Meanwhile, Georgia Power said on Wednesday that it has extended a temporary contract with Westinghouse to continue work on the project until July 20, while Westinghouse seeks the bankruptcy court’s approval to reject the old contract.
The company also said it expects to receive a $300 million payment in October from Toshiba Corp., Westinghouse’s parent company, as the first installment toward making good on almost $3.7 billion in earlier financial guarantees it promised on the Vogtle project.
Westinghouse filed for bankruptcy protection largely due to losses on the Vogtle project and a similar one in South Carolina. The bankruptcy has thrown both projects’ viability into question.
The losses have been a body blow to Tokyo-based Toshiba, which has warned investors in filings that it may not be able to continue as a going concern due to heavy losses at its Westinghouse unit.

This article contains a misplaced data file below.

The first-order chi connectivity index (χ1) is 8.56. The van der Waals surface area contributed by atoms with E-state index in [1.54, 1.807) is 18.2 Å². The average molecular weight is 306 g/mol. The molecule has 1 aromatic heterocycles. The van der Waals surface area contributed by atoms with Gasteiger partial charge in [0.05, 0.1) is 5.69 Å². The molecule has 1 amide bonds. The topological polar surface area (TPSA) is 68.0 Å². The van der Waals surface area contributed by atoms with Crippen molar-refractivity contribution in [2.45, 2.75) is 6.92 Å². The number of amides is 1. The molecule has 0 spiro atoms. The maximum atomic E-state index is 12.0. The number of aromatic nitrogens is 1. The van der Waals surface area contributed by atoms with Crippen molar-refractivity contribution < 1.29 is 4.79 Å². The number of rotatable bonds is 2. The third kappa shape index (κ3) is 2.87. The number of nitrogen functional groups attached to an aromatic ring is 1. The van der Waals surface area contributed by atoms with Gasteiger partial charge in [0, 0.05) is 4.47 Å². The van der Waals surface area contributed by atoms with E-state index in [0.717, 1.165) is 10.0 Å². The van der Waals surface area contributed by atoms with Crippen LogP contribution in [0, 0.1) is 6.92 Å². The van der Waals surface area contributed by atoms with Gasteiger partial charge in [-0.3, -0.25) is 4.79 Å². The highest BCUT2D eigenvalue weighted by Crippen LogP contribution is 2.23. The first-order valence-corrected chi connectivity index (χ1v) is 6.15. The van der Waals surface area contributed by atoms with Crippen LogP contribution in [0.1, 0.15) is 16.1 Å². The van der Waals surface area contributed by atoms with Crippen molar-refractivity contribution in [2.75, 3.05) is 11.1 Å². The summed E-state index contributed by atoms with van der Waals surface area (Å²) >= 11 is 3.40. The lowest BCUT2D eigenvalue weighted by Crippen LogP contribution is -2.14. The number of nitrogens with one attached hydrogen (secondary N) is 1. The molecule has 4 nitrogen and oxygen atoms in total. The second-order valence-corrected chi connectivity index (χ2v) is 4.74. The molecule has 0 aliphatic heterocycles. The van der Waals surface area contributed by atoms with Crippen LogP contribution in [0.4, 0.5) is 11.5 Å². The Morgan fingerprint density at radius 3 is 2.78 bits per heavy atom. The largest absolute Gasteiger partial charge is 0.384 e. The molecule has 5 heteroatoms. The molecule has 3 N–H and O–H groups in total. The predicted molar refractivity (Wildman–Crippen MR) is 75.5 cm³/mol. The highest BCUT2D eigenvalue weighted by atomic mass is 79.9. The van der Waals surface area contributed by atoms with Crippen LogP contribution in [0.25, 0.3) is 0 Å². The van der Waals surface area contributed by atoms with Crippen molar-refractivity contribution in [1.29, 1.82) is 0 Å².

That, in turn, has increased worries that Toshiba might not be about to keep up with payments on the $3.7 billion guarantee, which covers earlier overruns.
Georgia Power and its partners, Oglethorpe Power, MEAG and the city of Dalton, are expected to complete an analysis in August of future options for the project, including continuing construction, converting the expansion to natural gas plants or shutting it down.
In a hearing Thursday, a Georgia Public Service Commission official and an independent construction monitor said the Vogtle project fell further behind last year.
But they testified that they also saw signs that the work pace has picked up since Georgia Power and Southern Nuclear increased their oversight at Plant Vogtle after Westinghouse’s bankruptcy.